Tuesday, May 06, 2014

Bermuda: Off the Beaten Path

With its blue sky, pink sand, and azure water, its obvious why there are so many cruise ships lined up at Kings Wharf, Bermuda between April and October!  Whether you’re cruising to Bermuda for the first time this year, or returning yet again, we’d like to suggest some places that will take you off the beaten path, allowing you to discover a different side of Bermuda.

Spittal Pond is a national park located in Smiths Parish. This 64-acre reserve, which stretches along the coast, provides a diversity of habitats having several freshwater ponds with surrounding marsh and woodland areas.  It’s Bermuda’s largest bird sanctuary, so remember to bring your binoculars.  Spittal Pond has unique geological features too, such as the checkerboard, a formation of marine limestone with a distinct pattern of cracks. Look for the ""Spanish Rock"", (also known as ""Portuguese Rock"") which carries the initials of a sailor and the date 1543! The initials are the earliest evidence of human presence on the island.  It is thought that a marooned sailor, while looking out for a ship from the cliff top, carved the rock.  Today the spot is still offers the perfect vantage point for some views!  The reserve can be easily explored by following the well-marked loop trail that starts at the parking area.

Cricket is the most popular sport on the Bermuda and there’s no better way to immerse oneself in the island’s culture than attending a match! Although the game play and rules are very different, the basic concept of cricket somewhat resembles that of baseball. Teams bat in successive innings and attempt to score runs, while the opposing team fields and attempts to bring an end to the batting team's innings. Cricket is played during the summer with the season culminating with the Bermuda Club Match. During this two-day holiday the whole of the island turns its attention to the game that opposes teams of each side of the island, the Somerset Cricket Club in the west and the St. George’s Cricket Club in the east.

Tom Moore’s Jungle (also called The Walsingham Nature Reserve) is found on the North East of Harrington Sound in Hamilton Parish. It was named after Thomas Moore, an Irish poet, who in 1844 wrote some of his famous works here, supposedly while resting under a calabash tree. The jungle, often described as a “time traveling experience”, transports you back to the 1500’s when Bermuda was an uninhabitable, uncharted piece of land. The most convenient entrance to the jungle is a dirt path to the left of the entrance to Tom Moore’s Tavern. The entire jungle can be accessed by one of two main trails. There’s a lovely trail that sticks closer to the shore, and a more difficult wooded trail with multiple tributaries that winds throughout the inland parts of the reserve.  Under the dense cover of trees hikers will pass through mangroves, forests and pools of water. There are amazing caves all throughout the walk, one viewable from a wooden deck. There is a hard to find swimming grotto with clearly defined steps leading to the water, but remember you are entering at your own risk.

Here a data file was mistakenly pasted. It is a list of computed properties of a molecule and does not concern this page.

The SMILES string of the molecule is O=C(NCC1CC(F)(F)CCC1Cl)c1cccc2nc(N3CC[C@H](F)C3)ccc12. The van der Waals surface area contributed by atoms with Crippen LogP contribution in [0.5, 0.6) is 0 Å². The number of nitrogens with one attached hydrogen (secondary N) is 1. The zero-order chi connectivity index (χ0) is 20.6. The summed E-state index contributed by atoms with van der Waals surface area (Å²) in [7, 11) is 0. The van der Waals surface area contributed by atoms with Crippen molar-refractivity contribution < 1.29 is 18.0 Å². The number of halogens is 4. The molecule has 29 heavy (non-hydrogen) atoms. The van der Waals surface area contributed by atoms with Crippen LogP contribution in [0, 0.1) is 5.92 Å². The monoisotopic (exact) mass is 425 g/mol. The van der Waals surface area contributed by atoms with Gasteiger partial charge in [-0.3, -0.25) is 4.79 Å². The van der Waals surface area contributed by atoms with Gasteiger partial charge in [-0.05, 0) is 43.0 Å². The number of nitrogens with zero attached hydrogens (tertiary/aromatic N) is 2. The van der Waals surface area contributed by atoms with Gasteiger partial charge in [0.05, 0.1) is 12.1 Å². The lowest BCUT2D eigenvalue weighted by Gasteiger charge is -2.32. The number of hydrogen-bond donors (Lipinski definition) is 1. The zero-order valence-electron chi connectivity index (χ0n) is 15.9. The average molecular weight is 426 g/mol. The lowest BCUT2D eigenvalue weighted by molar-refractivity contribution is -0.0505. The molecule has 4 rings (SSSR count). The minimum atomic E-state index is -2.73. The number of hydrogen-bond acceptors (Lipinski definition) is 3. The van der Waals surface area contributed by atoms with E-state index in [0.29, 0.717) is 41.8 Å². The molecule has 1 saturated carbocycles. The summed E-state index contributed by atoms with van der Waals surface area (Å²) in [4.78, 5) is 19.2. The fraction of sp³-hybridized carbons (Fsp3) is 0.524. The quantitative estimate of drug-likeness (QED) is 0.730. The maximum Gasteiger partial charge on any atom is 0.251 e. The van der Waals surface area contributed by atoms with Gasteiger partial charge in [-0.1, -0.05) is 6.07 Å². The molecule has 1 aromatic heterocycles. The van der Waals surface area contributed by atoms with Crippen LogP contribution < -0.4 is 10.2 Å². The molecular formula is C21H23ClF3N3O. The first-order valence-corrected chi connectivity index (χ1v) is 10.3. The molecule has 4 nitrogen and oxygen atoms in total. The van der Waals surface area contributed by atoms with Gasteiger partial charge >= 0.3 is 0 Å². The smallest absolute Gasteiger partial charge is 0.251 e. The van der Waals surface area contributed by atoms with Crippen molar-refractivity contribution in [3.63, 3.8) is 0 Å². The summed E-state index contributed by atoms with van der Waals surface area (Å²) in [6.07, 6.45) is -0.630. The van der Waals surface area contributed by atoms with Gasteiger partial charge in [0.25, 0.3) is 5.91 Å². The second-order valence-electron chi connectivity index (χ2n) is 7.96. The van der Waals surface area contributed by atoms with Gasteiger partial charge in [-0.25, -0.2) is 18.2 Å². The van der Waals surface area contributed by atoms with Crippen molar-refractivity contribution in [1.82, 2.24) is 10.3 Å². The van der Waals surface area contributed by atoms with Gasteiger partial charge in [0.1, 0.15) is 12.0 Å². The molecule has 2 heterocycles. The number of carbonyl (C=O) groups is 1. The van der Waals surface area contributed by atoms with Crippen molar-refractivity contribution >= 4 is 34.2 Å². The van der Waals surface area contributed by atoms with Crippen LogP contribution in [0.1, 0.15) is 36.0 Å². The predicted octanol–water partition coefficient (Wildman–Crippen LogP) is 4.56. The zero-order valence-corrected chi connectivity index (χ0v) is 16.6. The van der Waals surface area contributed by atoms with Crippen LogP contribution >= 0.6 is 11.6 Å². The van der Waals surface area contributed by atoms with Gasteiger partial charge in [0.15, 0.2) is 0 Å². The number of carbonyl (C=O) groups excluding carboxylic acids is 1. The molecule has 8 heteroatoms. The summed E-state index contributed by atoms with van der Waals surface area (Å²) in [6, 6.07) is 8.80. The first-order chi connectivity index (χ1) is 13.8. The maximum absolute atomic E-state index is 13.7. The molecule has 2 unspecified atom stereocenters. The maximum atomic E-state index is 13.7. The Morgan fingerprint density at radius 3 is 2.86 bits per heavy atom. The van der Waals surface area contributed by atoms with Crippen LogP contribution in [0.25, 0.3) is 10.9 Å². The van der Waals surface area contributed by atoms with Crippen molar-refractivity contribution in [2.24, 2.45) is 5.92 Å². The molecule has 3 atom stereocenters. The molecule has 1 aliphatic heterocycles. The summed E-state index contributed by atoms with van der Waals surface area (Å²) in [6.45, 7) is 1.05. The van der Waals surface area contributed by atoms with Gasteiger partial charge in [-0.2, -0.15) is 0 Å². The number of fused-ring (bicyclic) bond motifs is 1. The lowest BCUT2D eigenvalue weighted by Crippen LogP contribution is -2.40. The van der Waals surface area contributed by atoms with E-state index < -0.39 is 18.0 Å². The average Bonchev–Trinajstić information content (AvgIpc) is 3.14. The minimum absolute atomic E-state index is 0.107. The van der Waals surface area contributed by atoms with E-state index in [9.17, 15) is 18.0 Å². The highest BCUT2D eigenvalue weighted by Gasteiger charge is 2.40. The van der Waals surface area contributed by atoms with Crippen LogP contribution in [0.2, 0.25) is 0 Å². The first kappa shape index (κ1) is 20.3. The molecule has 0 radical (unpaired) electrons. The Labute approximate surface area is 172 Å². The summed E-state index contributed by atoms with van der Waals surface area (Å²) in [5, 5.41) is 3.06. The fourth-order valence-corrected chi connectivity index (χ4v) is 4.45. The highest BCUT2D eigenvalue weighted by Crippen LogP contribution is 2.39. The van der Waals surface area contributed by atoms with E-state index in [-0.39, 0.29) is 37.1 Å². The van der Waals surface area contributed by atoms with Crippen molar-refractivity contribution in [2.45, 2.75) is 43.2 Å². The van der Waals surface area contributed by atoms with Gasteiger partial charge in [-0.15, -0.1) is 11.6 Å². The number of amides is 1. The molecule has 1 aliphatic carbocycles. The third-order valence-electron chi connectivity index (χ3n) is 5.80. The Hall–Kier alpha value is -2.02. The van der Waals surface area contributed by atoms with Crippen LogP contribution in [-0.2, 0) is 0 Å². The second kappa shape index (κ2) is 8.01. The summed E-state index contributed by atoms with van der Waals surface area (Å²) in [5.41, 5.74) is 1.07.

Horseback riding is a beautiful way to experience Bermuda.  Horses cannot be hired and ridden without supervision, as Bermuda has very strict laws regarding horseback riding in public areas, however there are several equine facilities available for group trail rides. No riding experience is necessary, just a wish to experience the beauty of Bermuda on horseback.  The stables offer group horseback riding along the historic railway trail, through quaint villages and on the dunes of the south shore beaches. Trail guides share a wealth of information about Bermuda peppered with entertaining folk tales, making it a wonderful way to spend the afternoon.

 So if you’re cruising to Bermuda this summer, and looking for something other than another blissful day at Horseshoe Bay, we hope you find these suggestions helpful."

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